Environment

The Charlotte metropolitan region’s future depends on the health of its natural and built environment, from tree canopies to preserved natural areas to sound land use planning and urban design. The institute offers articles and research on a variety of environmental topics.

For even more articles about the environment visit PlanCharlotte.org

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Articles about environmental topics

  • Trash on an island in the Catawba River

    The biggest environmental issues facing Charlotte share a common root

    Air pollution, runoff and sediment in our waterways, disappearing open space and development chipping away at our tree canopy: Charlotte’s facing many environmental challenges with one common cause. Growth. 
  • Eastern hemlock needles and cones in Charlotte, NC

    Some mountain conifers make the Piedmont their home

    In December, the familiar Fraser fir population reaches its fleeting peak in the Piedmont as Christmas trees are harvested from farms in the North Carolina mountains and brought to market.  But two other species of conifers largely restricted to the mountains have found surprising refuge in our region — at least for the time being.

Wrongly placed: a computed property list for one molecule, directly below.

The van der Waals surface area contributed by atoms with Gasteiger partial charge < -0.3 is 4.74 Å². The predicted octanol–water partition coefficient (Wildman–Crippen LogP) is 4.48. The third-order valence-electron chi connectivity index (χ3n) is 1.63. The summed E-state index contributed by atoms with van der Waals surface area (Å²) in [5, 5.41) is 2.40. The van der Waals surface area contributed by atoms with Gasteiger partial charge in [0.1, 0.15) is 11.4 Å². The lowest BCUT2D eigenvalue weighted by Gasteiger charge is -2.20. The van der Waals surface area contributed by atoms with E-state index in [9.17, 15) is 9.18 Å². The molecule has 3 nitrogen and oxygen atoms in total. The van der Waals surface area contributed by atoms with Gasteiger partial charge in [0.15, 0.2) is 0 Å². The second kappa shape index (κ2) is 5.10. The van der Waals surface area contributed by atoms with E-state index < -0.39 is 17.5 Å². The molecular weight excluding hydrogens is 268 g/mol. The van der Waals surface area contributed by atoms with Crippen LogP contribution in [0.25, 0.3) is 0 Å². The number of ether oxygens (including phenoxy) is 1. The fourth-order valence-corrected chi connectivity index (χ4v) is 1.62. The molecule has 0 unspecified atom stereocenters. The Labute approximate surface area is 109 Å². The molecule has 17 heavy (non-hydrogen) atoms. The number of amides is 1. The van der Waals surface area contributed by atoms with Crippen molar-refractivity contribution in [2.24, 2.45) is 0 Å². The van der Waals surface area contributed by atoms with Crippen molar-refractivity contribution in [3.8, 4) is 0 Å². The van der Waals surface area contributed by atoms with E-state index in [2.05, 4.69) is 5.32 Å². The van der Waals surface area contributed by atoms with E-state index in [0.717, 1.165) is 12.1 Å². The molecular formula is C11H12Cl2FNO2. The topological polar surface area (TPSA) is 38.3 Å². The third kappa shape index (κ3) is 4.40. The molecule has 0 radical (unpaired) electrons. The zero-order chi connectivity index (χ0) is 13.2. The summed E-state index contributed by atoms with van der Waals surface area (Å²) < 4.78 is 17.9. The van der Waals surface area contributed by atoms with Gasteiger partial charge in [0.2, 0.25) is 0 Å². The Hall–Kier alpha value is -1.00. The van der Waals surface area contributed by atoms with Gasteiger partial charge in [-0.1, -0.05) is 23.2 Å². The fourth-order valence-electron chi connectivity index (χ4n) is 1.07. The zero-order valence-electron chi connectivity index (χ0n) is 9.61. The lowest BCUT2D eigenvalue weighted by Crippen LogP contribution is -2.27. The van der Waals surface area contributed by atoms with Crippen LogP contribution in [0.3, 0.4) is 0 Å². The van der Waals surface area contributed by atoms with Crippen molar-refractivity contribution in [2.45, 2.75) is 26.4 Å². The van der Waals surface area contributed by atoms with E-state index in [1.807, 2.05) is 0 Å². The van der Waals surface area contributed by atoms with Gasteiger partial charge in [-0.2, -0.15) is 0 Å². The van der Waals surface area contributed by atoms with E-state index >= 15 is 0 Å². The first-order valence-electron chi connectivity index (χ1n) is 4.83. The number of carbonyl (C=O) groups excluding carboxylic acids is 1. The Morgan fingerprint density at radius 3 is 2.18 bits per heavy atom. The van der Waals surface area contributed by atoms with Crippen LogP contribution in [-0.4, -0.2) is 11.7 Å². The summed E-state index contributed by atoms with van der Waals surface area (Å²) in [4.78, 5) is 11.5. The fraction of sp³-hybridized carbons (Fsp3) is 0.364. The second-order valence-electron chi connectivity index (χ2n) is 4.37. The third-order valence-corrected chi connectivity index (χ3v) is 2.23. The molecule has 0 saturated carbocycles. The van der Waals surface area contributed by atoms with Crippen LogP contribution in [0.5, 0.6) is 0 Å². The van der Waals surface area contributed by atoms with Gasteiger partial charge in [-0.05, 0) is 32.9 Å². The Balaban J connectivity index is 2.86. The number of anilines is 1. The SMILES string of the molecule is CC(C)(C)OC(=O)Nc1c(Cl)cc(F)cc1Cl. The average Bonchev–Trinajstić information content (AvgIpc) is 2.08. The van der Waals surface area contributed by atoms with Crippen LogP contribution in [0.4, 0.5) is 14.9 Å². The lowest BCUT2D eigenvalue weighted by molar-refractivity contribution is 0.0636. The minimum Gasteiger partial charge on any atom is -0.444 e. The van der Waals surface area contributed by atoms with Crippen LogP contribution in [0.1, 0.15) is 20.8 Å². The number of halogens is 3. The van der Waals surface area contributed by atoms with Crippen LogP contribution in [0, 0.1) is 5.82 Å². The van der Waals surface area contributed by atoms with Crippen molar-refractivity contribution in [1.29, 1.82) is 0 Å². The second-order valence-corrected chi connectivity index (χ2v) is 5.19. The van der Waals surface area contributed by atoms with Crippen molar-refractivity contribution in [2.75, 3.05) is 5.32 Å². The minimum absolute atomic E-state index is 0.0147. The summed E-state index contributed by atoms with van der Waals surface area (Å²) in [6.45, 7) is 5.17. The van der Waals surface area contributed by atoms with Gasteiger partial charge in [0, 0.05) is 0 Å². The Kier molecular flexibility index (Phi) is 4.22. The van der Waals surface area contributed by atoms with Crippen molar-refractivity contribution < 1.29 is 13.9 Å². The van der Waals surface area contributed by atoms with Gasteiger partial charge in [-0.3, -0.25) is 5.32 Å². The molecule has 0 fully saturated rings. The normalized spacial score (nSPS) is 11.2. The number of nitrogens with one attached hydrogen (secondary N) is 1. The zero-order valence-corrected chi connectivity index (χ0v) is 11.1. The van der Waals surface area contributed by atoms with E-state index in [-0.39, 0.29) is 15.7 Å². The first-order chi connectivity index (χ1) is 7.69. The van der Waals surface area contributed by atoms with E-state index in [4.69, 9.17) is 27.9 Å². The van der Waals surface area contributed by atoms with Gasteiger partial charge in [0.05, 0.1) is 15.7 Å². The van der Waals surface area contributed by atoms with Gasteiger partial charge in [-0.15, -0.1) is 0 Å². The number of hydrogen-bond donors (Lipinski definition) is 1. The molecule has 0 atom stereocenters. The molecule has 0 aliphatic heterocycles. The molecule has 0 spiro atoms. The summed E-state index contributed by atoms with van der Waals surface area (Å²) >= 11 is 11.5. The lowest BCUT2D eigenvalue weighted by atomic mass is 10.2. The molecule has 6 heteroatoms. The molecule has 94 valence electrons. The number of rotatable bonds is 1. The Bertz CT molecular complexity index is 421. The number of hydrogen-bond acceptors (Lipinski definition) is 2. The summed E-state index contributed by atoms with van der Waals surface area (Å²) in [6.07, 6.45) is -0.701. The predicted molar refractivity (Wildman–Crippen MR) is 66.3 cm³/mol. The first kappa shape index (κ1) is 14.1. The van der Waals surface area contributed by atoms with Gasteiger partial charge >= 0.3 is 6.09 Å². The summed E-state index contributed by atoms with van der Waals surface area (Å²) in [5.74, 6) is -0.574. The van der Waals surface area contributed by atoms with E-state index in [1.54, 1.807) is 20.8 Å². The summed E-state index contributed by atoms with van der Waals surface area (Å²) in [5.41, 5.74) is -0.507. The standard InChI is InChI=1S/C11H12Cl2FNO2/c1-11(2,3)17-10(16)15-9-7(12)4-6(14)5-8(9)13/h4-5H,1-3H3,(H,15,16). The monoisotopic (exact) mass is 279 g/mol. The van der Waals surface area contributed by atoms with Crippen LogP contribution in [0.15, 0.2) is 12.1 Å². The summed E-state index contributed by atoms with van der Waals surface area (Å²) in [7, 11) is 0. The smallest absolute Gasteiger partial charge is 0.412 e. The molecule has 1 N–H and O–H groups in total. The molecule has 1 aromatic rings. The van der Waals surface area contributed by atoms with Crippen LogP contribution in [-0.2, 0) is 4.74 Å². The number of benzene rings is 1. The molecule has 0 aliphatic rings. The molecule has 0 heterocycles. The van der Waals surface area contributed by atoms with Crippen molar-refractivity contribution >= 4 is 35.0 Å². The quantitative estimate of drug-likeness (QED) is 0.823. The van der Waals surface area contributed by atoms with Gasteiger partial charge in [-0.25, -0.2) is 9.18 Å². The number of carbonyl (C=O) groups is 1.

• Great Falls, South Carolina (SC) paddling.

    Rebuilding the Carolinas Urban-Rural Connection: Where do we go from here?

    Our purpose in studying the 32-county region wasn’t to merely document a Carolinas version of the familiar urban-rural divide. Instead, we sought to go beyond the conventional narrative of an irreversible split, and seek examples of connections –  either residual or new – between urban and rural communities. Connections that might provide opportunities for renewal in places still struggling to adapt to the changing economic landscape of the 21st century.
  • The Blue Ridge Parkway in the Pisgah National Forest.

    How our changing landscape sustains us all

    Ecosystems such as forests and wetlands provide clean air and water, food, building materials, and recreational opportunities. The benefits people receive from nature are referred to as “ecosystem services.”  Our interactions with ecosystems can have a positive impact, boosting our health and the economy. We can also have a negative impact on the health and survival of these natural resources.